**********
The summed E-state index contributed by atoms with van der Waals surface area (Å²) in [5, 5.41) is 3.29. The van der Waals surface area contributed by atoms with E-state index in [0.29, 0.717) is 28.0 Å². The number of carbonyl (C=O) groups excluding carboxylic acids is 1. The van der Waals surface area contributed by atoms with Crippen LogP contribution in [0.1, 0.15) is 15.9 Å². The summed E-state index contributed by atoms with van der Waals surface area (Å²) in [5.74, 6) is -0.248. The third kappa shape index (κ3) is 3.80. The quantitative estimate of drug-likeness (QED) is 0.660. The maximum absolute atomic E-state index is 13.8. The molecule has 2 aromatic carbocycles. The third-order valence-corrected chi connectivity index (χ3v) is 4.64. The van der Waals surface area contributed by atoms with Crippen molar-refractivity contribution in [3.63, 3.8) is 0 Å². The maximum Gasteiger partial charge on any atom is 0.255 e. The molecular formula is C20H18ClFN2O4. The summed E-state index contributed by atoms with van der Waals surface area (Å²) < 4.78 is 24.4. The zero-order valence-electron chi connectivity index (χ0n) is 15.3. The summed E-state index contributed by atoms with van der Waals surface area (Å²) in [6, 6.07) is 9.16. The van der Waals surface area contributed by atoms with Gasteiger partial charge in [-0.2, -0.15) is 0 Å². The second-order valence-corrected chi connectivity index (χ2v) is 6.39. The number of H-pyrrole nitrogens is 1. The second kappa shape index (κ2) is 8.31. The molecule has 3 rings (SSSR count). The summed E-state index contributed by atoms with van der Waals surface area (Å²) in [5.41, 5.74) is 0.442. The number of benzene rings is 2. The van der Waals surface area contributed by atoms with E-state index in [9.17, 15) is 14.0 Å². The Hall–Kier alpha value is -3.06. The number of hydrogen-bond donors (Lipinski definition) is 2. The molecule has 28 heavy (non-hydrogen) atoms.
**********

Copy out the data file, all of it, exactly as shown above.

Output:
The summed E-state index contributed by atoms with van der Waals surface area (Å²) in [5, 5.41) is 3.29. The van der Waals surface area contributed by atoms with E-state index in [0.29, 0.717) is 28.0 Å². The number of carbonyl (C=O) groups excluding carboxylic acids is 1. The van der Waals surface area contributed by atoms with Crippen LogP contribution in [0.1, 0.15) is 15.9 Å². The summed E-state index contributed by atoms with van der Waals surface area (Å²) in [5.74, 6) is -0.248. The third kappa shape index (κ3) is 3.80. The quantitative estimate of drug-likeness (QED) is 0.660. The maximum absolute atomic E-state index is 13.8. The molecule has 2 aromatic carbocycles. The third-order valence-corrected chi connectivity index (χ3v) is 4.64. The van der Waals surface area contributed by atoms with Crippen molar-refractivity contribution in [3.63, 3.8) is 0 Å². The maximum Gasteiger partial charge on any atom is 0.255 e. The molecular formula is C20H18ClFN2O4. The summed E-state index contributed by atoms with van der Waals surface area (Å²) < 4.78 is 24.4. The zero-order valence-electron chi connectivity index (χ0n) is 15.3. The summed E-state index contributed by atoms with van der Waals surface area (Å²) in [6, 6.07) is 9.16. The van der Waals surface area contributed by atoms with Gasteiger partial charge in [-0.2, -0.15) is 0 Å². The second-order valence-corrected chi connectivity index (χ2v) is 6.39. The number of H-pyrrole nitrogens is 1. The second kappa shape index (κ2) is 8.31. The molecule has 3 rings (SSSR count). The summed E-state index contributed by atoms with van der Waals surface area (Å²) in [5.41, 5.74) is 0.442. The number of benzene rings is 2. The van der Waals surface area contributed by atoms with E-state index in [9.17, 15) is 14.0 Å². The Hall–Kier alpha value is -3.06. The number of hydrogen-bond donors (Lipinski definition) is 2. The molecule has 28 heavy (non-hydrogen) atoms.